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Math Help - snell's law

  1. #1
    Member Veronica1999's Avatar
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    snell's law

    Jamie is at the point
    J = (0, 8) offshore, needing to
    reach the destination D = (12,3) on land as quickly
    as possible. The lake shore is the x-axis. Jamie is in a
    boat that moves at 10 uph, with a motor bike on board
    that will move 20 uph once the boat reaches land. Your
    job is to find the landing point P = (x, 0) that minimizes
    the total travel time from J to D. Assume that
    the trip from P to D is along a straight line.

    Could someone pls take a look at my work?

    Thanks

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  2. #2
    MHF Contributor MarkFL's Avatar
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    Re: snell's law

    You have correctly found, using the Pythagorean theorem and the relation between time, distance and constant velocity:

    f(x)=\frac{\sqrt{x^2+8^2}}{10}+\frac{\sqrt{(12-x)^2+3^2}}{20}

    where f measures time in hours. You then began the process of differentiating f with respect to x to find the critical values.

    f'(x)=\frac{2x}{20\sqrt{x^2+8^2}}+\frac{2(12-x)(-1)}{40\sqrt{(12-x)^2+3^2}}=

    \frac{x}{10\sqrt{x^2+8^2}}+\frac{x-12}{20\sqrt{(12-x)^2+3^2}}=

    \frac{2x\sqrt{(12-x)^2+3^2}+(x-12)\sqrt{x^2+8^2}}{20\sqrt{\left(x^2+8^2\right) \left((12-x)^2+3^2\right)}}

    Noting the denominator is always positive, we then consider:

    2x\sqrt{(12-x)^2+3^2}+(x-12)\sqrt{x^2+8^2}=0

    2x\sqrt{(12-x)^2+3^2}=(12-x)\sqrt{x^2+8^2}

    Observing both sides represent non-negative values, we may square:

    4x^2\left((12-x)^2+3^2\right)=(12-x)^2\left(x^2+8^2\right)

    (6x)^2=(12-x)^2\left(8^2-3x^2\right)

    36x^2=\left(144-24x+x^2\right) \left(64-3x^2\right)

    36x^2=-3x^4+72x^3-368x^2-1536x+9216

    3x^4-72x^3+404x^2+1536x-9216=0

    A graph of this polynomial shows only one real root for 0\le x\le 12.

    Using a root-finding technique such as Newton's method, we find:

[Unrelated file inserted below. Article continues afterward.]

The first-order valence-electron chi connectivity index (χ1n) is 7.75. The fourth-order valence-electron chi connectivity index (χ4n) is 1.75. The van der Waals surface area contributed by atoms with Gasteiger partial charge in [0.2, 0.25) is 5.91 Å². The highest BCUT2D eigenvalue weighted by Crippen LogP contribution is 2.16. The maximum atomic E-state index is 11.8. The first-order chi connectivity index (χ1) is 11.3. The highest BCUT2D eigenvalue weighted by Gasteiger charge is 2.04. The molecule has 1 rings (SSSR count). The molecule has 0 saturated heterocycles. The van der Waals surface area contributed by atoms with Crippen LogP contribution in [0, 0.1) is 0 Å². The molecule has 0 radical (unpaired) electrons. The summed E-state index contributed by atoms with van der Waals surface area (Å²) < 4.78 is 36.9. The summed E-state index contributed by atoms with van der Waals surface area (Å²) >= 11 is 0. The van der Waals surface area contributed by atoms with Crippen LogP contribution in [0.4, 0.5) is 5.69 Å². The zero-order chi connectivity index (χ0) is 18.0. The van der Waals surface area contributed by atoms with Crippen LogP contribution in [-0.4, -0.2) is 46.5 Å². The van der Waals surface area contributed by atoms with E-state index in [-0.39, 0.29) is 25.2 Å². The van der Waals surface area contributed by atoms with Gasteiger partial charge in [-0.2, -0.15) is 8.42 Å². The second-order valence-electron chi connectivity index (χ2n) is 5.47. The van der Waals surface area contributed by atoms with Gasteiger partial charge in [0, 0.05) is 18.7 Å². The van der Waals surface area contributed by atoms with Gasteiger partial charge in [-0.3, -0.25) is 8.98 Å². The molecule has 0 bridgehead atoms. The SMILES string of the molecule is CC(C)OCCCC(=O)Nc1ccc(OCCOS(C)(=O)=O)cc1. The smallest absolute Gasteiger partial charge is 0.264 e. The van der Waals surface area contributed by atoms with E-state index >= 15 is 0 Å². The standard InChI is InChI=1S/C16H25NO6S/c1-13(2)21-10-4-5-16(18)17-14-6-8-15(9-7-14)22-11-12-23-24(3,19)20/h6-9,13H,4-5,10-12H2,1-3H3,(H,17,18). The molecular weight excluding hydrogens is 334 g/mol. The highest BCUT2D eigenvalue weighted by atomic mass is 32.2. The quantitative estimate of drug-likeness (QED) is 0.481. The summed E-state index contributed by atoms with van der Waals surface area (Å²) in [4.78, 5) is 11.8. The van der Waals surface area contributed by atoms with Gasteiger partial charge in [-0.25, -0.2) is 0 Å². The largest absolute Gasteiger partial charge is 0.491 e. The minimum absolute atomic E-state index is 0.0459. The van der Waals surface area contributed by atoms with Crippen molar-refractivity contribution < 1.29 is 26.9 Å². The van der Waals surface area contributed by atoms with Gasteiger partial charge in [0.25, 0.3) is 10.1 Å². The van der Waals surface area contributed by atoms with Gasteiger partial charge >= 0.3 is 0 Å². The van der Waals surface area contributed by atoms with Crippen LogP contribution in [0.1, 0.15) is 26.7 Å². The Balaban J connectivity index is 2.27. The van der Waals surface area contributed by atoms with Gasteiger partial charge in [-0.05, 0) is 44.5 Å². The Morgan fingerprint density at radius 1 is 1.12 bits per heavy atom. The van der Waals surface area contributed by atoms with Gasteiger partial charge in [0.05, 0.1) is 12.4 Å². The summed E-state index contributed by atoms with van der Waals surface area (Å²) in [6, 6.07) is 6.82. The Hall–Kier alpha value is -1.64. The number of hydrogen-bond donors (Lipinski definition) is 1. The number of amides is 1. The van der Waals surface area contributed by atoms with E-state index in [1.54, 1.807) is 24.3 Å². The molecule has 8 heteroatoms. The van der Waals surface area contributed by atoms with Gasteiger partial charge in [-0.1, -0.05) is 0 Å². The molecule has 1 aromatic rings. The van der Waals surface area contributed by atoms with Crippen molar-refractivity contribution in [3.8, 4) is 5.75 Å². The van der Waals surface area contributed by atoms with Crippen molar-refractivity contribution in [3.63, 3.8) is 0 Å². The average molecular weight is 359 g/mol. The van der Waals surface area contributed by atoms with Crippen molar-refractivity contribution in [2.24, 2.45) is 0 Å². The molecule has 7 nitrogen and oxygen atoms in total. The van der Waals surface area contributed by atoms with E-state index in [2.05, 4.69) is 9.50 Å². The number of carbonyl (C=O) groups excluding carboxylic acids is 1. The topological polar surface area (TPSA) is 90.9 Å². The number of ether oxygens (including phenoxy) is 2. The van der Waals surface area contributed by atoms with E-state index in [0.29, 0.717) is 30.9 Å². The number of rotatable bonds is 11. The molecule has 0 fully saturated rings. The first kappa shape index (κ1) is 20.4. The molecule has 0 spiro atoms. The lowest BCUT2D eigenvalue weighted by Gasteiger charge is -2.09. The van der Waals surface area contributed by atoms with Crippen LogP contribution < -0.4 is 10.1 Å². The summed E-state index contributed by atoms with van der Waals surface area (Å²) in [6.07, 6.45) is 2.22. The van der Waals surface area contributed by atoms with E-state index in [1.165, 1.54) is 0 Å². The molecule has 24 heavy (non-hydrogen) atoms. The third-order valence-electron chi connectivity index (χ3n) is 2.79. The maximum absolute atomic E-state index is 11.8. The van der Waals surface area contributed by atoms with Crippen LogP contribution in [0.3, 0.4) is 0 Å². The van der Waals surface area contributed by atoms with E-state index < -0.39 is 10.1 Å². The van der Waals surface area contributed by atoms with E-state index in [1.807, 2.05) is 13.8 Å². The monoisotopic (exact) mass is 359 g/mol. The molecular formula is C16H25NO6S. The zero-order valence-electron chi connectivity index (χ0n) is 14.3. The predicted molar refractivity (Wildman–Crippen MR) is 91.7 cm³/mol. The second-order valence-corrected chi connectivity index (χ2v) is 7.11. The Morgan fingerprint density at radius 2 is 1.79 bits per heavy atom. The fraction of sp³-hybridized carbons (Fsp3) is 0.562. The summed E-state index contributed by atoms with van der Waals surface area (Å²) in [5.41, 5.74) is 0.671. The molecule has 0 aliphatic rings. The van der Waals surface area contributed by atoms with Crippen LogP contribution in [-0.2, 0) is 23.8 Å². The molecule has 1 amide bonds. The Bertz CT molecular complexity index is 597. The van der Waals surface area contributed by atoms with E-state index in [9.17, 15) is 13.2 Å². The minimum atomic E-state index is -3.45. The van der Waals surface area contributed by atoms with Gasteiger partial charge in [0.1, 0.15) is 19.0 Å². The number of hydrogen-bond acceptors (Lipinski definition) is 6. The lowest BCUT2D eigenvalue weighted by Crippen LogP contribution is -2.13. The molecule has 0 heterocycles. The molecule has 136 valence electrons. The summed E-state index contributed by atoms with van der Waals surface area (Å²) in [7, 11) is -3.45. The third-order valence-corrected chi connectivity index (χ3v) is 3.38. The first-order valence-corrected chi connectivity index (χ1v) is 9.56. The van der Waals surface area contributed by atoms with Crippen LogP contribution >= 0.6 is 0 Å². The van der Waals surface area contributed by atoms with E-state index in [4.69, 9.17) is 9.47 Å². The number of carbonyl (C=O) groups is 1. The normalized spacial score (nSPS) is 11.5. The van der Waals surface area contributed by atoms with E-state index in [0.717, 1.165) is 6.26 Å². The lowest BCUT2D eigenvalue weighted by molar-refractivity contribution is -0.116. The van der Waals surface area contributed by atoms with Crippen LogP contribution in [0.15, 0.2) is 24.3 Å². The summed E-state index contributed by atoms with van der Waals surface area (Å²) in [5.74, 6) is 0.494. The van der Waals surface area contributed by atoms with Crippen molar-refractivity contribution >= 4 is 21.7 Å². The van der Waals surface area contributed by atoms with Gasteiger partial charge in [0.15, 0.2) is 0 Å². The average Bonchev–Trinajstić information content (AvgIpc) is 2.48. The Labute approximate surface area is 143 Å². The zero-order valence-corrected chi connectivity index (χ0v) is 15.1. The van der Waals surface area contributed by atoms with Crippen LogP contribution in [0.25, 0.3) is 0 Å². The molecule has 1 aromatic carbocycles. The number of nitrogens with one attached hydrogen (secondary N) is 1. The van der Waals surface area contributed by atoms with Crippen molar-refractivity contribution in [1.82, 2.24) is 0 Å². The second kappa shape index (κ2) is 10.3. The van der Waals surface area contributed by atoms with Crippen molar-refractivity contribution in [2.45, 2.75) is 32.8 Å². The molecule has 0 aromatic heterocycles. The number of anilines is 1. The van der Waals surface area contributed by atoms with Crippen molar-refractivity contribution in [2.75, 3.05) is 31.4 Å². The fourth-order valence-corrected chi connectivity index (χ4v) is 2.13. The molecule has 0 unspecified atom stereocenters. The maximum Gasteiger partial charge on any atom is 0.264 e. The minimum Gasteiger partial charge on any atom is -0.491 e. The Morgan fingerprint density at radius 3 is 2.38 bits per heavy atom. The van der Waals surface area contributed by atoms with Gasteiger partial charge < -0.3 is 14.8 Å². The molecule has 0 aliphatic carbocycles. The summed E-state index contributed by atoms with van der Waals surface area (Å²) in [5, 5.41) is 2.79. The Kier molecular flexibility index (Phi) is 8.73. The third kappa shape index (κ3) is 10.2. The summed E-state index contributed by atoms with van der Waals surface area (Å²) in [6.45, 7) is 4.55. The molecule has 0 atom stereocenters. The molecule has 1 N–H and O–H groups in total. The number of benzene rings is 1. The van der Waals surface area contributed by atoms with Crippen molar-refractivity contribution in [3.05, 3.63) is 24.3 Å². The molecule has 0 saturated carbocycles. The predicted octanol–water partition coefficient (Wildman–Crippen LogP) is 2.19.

x\approx4.2194869338023206885

    The first derivative test confirms this is a minimum, i.e., f'(4) < 0 and f'(5) > 0.

    To apply Snell's Law, we could write:

    \frac{\sin\theta_2}{\sin\theta_1}=\frac{20}{10}=2

    \sin\theta_2=2\sin\theta_1

    \frac{12-x}{\sqrt{(12-x)^2+3^2}}=\frac{2x}{\sqrt{x^2+8^2}}

    This leads to the same equation we have above.
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  3. #3
    MHF Contributor MarkFL's Avatar
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    Re: snell's law

    Let's generalize a bit to say we want to find the quickest path across two media:

    snell's law-qpath.jpg

    (sorry, still learning the idiosyncrasies of this board...don't yet know how to include an image directly into a post...)

    We are traveling from point A to point B then to point C by the quickest path possible. The question is, where should point B be placed?

    I have set up xy coordinate axes such that:

    O=\left(0,0\right)

    A=\left(0,-W_1\right)

    B=\left(B,0\right)

    C=\left(L,W_2\right)

    The distance from A to B is:

    AB=\sqrt{\left(B-0\right)^2+\left(0-\left(-W_1\right)\right)^2}=\sqrt{B^2+W_1^2}

    The distance from B to C is:

    BC=\sqrt{\left(L-B\right)^2+\left(W_2-0\right)^2}=\sqrt{\left(L-B\right)^2+W_2^2}

    The speed through medium 1 is v_1 and the speed through medium 2 is v_2. We assume both velocities are positive values. Thus, using the relationship between distance, constant velocity and time, we find the total time as a function of B is:

    t\left(B\right)=\frac{\sqrt{B^2+W_1^2}}{v_1}+\frac  {\sqrt{\left(L-B\right)^2+W_2^2}}{v_2}

    Differentiating with respect to B, we find:

    t'\left(B\right)=\frac{B}{v_1\sqrt{B^2+W_1^2}}+ \frac{\left(B-L\right)}{v_2\sqrt{\left(L-B\right)^2+W_2^2}}=

    \frac{Bv_2\sqrt{\left(L-B\right)^2+W_2^2}+\left(B-L\right)v_1\sqrt{B^2+W_1^2}}{v_1v_2\sqrt{B^2+W_1^2  }\sqrt{\left(L-B\right)^2+W_2^2}}

    The denominator will always be positive, so we need only consider:

    Bv_2\sqrt{\left(L-B\right)^2+W_2^2}+\left(B-L\right)v_1\sqrt{B^2+W_1^2}=0

    Bv_2\sqrt{\left(L-B\right)^2+W_2^2}=\left(L-B\right)v_1\sqrt{B^2+W_1^2}

    Let's take a moment to rewrite this:

    \frac{B}{\sqrt{B^2+W_1^2}}\cdot\frac{\sqrt{\left(L-B\right)^2+W_2^2}}{L-B}=\frac{v_1}{v_2}

    \frac{\frac{B}{\sqrt{B^2+W_1^2}}}{\frac{L-B}{\sqrt{\(L-B\)^2+W_2^2}}}=\frac{v_1}{v_2}

    \frac{\sin\theta_1}{\sin\theta_2}=\frac{v_1}{v_2}

    Thus, we have shown that Snell's law (or Descartes' law) is satisfied when t'(B) = 0.
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